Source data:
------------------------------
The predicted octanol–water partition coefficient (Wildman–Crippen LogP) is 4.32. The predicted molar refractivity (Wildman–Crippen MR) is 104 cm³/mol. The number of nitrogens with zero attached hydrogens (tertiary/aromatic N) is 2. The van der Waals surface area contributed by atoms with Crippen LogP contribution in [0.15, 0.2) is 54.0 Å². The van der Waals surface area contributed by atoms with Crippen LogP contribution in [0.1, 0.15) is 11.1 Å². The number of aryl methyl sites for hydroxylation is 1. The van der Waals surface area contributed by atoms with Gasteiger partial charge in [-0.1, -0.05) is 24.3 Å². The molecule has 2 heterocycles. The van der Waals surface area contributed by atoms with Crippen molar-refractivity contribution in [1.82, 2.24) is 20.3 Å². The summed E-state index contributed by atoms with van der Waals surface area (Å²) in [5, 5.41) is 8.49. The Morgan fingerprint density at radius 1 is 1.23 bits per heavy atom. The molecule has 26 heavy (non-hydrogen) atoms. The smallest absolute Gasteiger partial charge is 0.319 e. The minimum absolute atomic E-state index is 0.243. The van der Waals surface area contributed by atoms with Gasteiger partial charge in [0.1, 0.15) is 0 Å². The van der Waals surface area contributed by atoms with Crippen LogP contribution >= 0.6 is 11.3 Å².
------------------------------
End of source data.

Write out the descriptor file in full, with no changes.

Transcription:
The predicted octanol–water partition coefficient (Wildman–Crippen LogP) is 4.32. The predicted molar refractivity (Wildman–Crippen MR) is 104 cm³/mol. The number of nitrogens with zero attached hydrogens (tertiary/aromatic N) is 2. The van der Waals surface area contributed by atoms with Crippen LogP contribution in [0.15, 0.2) is 54.0 Å². The van der Waals surface area contributed by atoms with Crippen LogP contribution in [0.1, 0.15) is 11.1 Å². The number of aryl methyl sites for hydroxylation is 1. The van der Waals surface area contributed by atoms with Gasteiger partial charge in [-0.1, -0.05) is 24.3 Å². The molecule has 2 heterocycles. The van der Waals surface area contributed by atoms with Crippen molar-refractivity contribution in [1.82, 2.24) is 20.3 Å². The summed E-state index contributed by atoms with van der Waals surface area (Å²) in [5, 5.41) is 8.49. The Morgan fingerprint density at radius 1 is 1.23 bits per heavy atom. The molecule has 26 heavy (non-hydrogen) atoms. The smallest absolute Gasteiger partial charge is 0.319 e. The minimum absolute atomic E-state index is 0.243. The van der Waals surface area contributed by atoms with Gasteiger partial charge in [0.1, 0.15) is 0 Å². The van der Waals surface area contributed by atoms with Crippen LogP contribution >= 0.6 is 11.3 Å².